FORT MYERS, Fla. -- In a way, it's a little odd that the Twins would sign Jeff Clement and assign him a spring-training locker four stalls away from Joe Mauer. It's not as if Clement has a contagious disease or anything, but he definitely serves as a reminder of how "sure things" occasionally can go wrong. And how much punishment the body absorbs behind the plate.
Their resumes are so similar, it's spooky. Clement and Mauer are both catchers born in the Upper Midwest in 1983. They each earned national attention for their high school exploits, and they both originally were drafted by the Twins. Mauer, the first overall pick in 2001, turned pro right away. But Clement decided to attend college, where he became so highly valued, he was chosen almost as high -- third overall by Seattle in 2005 -- as Mauer in baseball's amateur draft.
Both were projected to be future All-Stars, about as certain a payoff as a baseball team can ask for.
But while Mauer flourished almost right away, Clement took far longer. Too long, in fact -- because as he gradually began to gain confidence as a hitter, his body betrayed him.
And this is the part where Twins officials, with $138 million still owed Mauer, might want to avert their eyes.
"My (left) knee just couldn't do it anymore," Clement said of a gradual deterioration over several seasons. "I felt like I was improving as a player every year, but it all got washed out by the (three) knee surgeries. And catching was the main reason I got hurt."
A torn meniscus in 2006. Two ligaments scoped in 2008. And when the pain in his knee gradually grew worse in 2010, his surgeon used the word that pro athletes fear: microfracture.
"At that point," Clement said, "it was very clear that my everyday catching days were finished."
But not his baseball career. As his knee worsened, Clement began the transition to first base, and he's in camp this year trying to earn a backup job at the position with the Twins, the team that brought him to the Metrodome for a workout more than a decade ago before drafting him in the 12th round.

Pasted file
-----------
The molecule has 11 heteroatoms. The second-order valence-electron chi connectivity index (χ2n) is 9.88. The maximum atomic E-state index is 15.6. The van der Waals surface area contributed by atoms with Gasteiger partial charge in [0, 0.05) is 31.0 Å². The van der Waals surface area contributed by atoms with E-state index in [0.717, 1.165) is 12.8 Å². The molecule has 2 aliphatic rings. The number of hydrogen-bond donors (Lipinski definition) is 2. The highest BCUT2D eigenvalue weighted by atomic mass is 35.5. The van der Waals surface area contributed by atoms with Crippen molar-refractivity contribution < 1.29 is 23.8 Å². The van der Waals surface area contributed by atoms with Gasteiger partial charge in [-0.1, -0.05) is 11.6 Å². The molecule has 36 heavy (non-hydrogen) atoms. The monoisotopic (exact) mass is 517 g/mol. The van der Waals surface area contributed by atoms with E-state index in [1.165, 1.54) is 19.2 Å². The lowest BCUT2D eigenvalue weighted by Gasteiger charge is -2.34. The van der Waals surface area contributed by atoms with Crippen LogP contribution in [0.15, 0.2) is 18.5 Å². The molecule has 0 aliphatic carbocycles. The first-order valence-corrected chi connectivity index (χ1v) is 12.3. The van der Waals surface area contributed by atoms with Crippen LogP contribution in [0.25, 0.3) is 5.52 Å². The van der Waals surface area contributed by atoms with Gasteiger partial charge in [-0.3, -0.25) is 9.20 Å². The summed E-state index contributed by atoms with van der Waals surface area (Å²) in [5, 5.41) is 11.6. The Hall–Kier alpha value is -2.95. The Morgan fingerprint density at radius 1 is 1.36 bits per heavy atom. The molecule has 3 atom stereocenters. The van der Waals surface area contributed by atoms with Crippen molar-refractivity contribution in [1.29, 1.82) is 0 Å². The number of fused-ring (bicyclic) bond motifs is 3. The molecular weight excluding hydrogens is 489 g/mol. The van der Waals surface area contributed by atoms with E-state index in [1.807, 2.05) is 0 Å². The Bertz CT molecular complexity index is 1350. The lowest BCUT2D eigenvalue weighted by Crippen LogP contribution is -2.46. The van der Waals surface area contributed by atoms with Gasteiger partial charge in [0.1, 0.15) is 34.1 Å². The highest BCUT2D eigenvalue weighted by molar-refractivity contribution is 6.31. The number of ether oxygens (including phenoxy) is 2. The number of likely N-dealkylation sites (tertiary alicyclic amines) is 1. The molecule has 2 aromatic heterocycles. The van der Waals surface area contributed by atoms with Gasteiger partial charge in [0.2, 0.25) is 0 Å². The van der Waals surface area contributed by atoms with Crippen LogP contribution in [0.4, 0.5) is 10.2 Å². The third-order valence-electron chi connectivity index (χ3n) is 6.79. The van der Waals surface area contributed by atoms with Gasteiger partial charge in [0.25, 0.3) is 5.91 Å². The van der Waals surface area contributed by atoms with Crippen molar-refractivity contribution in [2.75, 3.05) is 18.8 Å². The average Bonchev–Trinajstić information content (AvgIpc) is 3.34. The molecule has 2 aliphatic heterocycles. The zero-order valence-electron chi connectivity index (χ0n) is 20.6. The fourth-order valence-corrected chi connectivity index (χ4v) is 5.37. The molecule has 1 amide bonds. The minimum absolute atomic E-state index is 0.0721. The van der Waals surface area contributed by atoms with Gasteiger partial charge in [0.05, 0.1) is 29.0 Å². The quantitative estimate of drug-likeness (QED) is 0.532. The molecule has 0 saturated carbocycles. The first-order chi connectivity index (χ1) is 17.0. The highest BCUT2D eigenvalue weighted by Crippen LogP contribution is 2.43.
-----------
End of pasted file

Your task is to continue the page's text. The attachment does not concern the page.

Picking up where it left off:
"I guess I've come full circle now," said Clement, who set a national high school record with 75 career home runs for Marshalltown, Iowa. "They drafted me a long time ago, and I'm finally here."
Question is, can he stay here? That will depend, the Twins say, on his bat. Manager Ron Gardenhire would like to beef up his bench, and the lefthanded Clement is confident he can reclaim the stroke that made him a .282 hitter with decent power in the minor leagues.
"He's putting it into play, so he's been fun to watch," Gardenhire said of Clement, whose short stints with the Mariners and Pirates produced only a .218 average and 14 homers in 152 total games. "I think he's comfortable here, and that's a good thing. He's going to be in some pinch-hit situations, he's going to come off the bench."
He'll play first base, too, which is how he became former manager Tom Kelly's star pupil.
"Since he's been in this camp, his improvement at first base alone is unbelievable, really," Gardenhire said. "He came in a little stiff, and he's been working really hard at it. TK's been doing a whopper of a job with him. He's really learned a lot in a short amount of time."
It's still an adjustment for a lifelong catcher, Clement said.
"It's like learning a whole new way to play baseball, being out in the field and having balls hit at me. But I'm definitely more comfortable at first base now than I ever have been before."
Even Kelly, a tough teacher, is impressed.
"He has a hard time, because he's a pretty thick guy. He's a catcher, and he's got to change his throwing angles and his way of moving," Kelly said. "But he tries. He's very enthusiastic, and when you get that effort, you'll improve."
Pinch hitter. Backup first baseman. It's not exactly what Clement envisioned after winning the Johnny Bench Award at Southern California. He's come to terms with his career, though.
"I don't dwell on it. Being drafted as highly as I was, I would have thought by now I would be in a different position, but I'm not," Clement said. "The bottom line is, I've still got a uniform on, and that's what's important."
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